Another 'believer' here'.
I just bought new boots with custom liners and wow what a difference. Despite spending over 3 hours having my last pair fitted trying about 10 pairs, it was all rather basic and purely about getting the foot in a boot that didn't rub. But it all seemed fine to me at the time. I had expensive foot beds too so I thought it must be good. I went to Mountain Air in Verbier and the boot fitter took one look at my feet and said they're too narrow for Nordicas and that I had fairly complex messed up feet altogether. So now I've got custom Intuition liners and 3 buckle Dalbello boots to really keep my foot stable with a little bit of tweaking to overcome the messed up alignment. I skiied in them for the first time today and although I nearly fell over as soon as I clipped my skis on and felt like I was skiing bow legged all day compared to my usual stance, it felt brilliant after a while. The difference was really noticeable, particularly tucking on the flat fast bits it felt really stable. There's obviously a clear difference between someone who knows about boots and someone who knows about feet too!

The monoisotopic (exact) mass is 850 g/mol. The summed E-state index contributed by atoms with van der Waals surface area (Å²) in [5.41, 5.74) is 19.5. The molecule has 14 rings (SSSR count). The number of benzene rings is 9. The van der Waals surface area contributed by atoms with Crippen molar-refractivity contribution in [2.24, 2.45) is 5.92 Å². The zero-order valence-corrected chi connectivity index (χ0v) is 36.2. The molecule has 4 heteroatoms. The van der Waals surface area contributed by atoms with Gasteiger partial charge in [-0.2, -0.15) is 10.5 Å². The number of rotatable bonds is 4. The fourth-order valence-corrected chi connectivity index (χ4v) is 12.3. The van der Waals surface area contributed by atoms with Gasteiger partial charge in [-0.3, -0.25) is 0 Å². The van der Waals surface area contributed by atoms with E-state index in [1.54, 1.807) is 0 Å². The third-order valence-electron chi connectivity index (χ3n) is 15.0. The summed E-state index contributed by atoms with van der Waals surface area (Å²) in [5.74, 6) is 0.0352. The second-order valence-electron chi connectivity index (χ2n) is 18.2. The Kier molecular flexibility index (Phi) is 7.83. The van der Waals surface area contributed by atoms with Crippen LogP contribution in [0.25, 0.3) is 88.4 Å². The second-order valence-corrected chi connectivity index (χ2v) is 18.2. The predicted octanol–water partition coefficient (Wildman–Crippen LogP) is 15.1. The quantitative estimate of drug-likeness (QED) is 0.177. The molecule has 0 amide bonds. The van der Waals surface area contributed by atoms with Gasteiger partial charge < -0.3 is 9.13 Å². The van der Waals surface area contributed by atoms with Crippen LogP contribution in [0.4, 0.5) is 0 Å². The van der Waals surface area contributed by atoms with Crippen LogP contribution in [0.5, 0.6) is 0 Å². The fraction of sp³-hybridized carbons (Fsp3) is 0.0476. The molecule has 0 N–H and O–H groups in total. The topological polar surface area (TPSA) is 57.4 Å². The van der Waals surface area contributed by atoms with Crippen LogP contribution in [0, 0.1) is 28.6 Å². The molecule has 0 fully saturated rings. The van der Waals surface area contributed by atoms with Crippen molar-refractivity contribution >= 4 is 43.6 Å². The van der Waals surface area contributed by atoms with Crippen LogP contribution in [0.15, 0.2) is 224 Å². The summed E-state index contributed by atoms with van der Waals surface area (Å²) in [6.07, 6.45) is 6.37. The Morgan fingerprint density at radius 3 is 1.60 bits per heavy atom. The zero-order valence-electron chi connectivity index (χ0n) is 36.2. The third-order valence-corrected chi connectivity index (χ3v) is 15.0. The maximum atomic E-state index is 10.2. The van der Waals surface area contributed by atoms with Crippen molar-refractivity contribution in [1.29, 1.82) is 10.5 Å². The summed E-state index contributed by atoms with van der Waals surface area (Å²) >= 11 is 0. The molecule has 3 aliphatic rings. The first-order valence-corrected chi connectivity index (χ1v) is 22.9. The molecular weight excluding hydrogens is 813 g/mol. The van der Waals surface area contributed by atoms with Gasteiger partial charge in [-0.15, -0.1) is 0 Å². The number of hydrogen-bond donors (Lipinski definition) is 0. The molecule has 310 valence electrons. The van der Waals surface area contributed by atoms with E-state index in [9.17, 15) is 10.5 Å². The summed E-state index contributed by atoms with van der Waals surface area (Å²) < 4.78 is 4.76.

The word 'Pro' written on the side of the boots of course makes me ski heaps better.
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 Obviously A snowHead isn't a real person
Obviously A snowHead isn't a real person
skimottaret, who made those observations though? They sound quite specialized and I doubt there are many people around able to accurately diagnose these sorts of equipment issues. It sounds like your skiers 1, 2 and 3 were all experienced and able skiers and will have skied with some good coaches but had all failed to spot the flaws with their setups.
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Well, the person's real but it's just a made up name, see?
Sideshow_Bob, well to be honest the skier 1 was me during movement analysis and feedback... the other two were by Andi M.. you are right though finding someone with the on snow and understanding of biomechanics is a tall order.